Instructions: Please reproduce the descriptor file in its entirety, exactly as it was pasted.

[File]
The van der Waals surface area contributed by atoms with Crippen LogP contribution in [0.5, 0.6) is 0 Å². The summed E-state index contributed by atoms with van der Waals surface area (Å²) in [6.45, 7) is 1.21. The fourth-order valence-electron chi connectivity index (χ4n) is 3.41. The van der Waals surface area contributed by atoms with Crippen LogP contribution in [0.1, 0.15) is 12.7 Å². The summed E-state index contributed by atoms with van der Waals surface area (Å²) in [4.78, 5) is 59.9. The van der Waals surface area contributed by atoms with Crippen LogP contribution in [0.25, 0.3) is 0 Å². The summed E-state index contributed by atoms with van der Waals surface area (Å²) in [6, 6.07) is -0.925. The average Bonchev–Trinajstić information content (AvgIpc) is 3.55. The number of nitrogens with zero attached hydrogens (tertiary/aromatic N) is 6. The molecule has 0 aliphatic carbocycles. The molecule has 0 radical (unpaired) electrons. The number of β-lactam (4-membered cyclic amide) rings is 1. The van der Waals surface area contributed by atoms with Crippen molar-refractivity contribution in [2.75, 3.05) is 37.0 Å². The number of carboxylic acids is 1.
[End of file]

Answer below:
The van der Waals surface area contributed by atoms with Crippen LogP contribution in [0.5, 0.6) is 0 Å². The summed E-state index contributed by atoms with van der Waals surface area (Å²) in [6.45, 7) is 1.21. The fourth-order valence-electron chi connectivity index (χ4n) is 3.41. The van der Waals surface area contributed by atoms with Crippen LogP contribution in [0.1, 0.15) is 12.7 Å². The summed E-state index contributed by atoms with van der Waals surface area (Å²) in [4.78, 5) is 59.9. The van der Waals surface area contributed by atoms with Crippen LogP contribution in [0.25, 0.3) is 0 Å². The summed E-state index contributed by atoms with van der Waals surface area (Å²) in [6, 6.07) is -0.925. The average Bonchev–Trinajstić information content (AvgIpc) is 3.55. The number of nitrogens with zero attached hydrogens (tertiary/aromatic N) is 6. The molecule has 0 aliphatic carbocycles. The molecule has 0 radical (unpaired) electrons. The number of β-lactam (4-membered cyclic amide) rings is 1. The van der Waals surface area contributed by atoms with Crippen molar-refractivity contribution in [2.75, 3.05) is 37.0 Å². The number of carboxylic acids is 1.